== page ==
Those books have more than paid me back, not only in material, but in entertainment. I've lost track of the number of stories I've retold from them, and the number of ideas they've given me. They were worth every penny - as books generally are!




Tuesday, 22 July 2008

The Right to Play, and to Be In One - by John Dougherty

I was going to write a frivolous little piece about something-or-other today, but then I read this in the Telegraph - not my usual paper of choice, but it was there and I'm a textoholic (in the sense of finding myself compelled to read text, rather than having to send them...).

Anyway, for anyone who can't be bothered to follow the link, the gist is that a new campaign group, Action for Children's Arts - including such luminaries from the world of kidlit as Philip Pullman, Michael Rosen and Dame Jacqueline Wilson - is arguing that the UK government is failing to ensure certain rights of children (as enshrined in Article 31 of the UN Convention on the Rights of the Child) are met. These include the right to participate freely in cultural life and the arts. ACA has produced a manifesto, which is worth a look.

There's some - to my mind - obvious stuff the government could do straight away that would help. Getting rid of those useless SATS things would be a start, as would giving teachers and schools a bit more responsibility for deciding what to teach and how to teach it. However, that aside, there's one thing that could be done immediately which would increase children's participation in cultural life and the arts: Bring Back the School Play.

Some of you will say, 'I didn't know it had gone away,' and it may be that your kids are the lucky ones. But when I was a lad (cue: extract from Dvorak's New World Symphony), every year we had at least 2 proper public performances - usually a nativity and a concert. And we spent hours on these; coming up to Christmas the focus was on making sure the play went well, and all the other stuff had to be fitted in around it.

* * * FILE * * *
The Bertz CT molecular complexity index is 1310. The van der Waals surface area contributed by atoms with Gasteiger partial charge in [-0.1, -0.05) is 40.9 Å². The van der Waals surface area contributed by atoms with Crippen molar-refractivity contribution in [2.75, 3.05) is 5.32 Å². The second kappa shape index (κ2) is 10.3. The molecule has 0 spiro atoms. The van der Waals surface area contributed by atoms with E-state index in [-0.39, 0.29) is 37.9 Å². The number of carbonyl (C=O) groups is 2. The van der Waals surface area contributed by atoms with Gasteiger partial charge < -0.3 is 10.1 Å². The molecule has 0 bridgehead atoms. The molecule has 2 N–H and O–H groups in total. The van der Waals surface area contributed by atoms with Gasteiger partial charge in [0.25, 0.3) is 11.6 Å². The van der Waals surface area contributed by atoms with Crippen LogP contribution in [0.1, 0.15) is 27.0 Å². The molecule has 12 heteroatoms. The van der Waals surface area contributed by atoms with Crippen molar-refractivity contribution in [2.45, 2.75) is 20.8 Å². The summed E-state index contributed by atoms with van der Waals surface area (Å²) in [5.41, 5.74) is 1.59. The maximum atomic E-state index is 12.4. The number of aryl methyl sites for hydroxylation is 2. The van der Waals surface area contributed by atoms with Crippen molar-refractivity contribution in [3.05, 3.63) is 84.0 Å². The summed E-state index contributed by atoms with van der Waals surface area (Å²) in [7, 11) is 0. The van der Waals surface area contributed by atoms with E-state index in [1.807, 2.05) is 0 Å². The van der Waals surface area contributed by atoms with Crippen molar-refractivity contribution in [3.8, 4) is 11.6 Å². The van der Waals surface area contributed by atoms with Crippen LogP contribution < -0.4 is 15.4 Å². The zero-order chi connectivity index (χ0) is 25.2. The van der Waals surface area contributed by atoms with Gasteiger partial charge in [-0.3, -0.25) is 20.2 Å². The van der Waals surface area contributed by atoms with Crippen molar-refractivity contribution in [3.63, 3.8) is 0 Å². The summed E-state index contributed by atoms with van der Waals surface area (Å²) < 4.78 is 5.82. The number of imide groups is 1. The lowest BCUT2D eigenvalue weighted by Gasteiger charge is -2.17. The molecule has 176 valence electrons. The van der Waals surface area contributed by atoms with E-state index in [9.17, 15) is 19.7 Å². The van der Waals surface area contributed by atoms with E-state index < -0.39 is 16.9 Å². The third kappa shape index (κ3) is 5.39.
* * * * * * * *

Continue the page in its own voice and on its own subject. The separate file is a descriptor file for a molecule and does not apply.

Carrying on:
During my own teaching career, though, I was aware of a decline in the amount of time that sometimes went into school plays, and it doesn't seem to be getting any better. I know of one school round here that, a few years back, cancelled the Year 6 Christmas play on the grounds that the children needed to concentrate on their SATS; whether it's since been reinstated I have no idea.

I'm not going to spend time here expounding the reasons being in a school play can be good for children; it just can, okay? What I am going to say is that the school play has suffered because it's not one of the government's official measures: no school is going to get marked down by Ofsted for not doing one, whereas they will if they miss out on Literacy or Numeracy Hour during the week of inspection, even if it's the last school week before Christmas. And no school is going to slip down the league tables if their plays are a bit rubbish.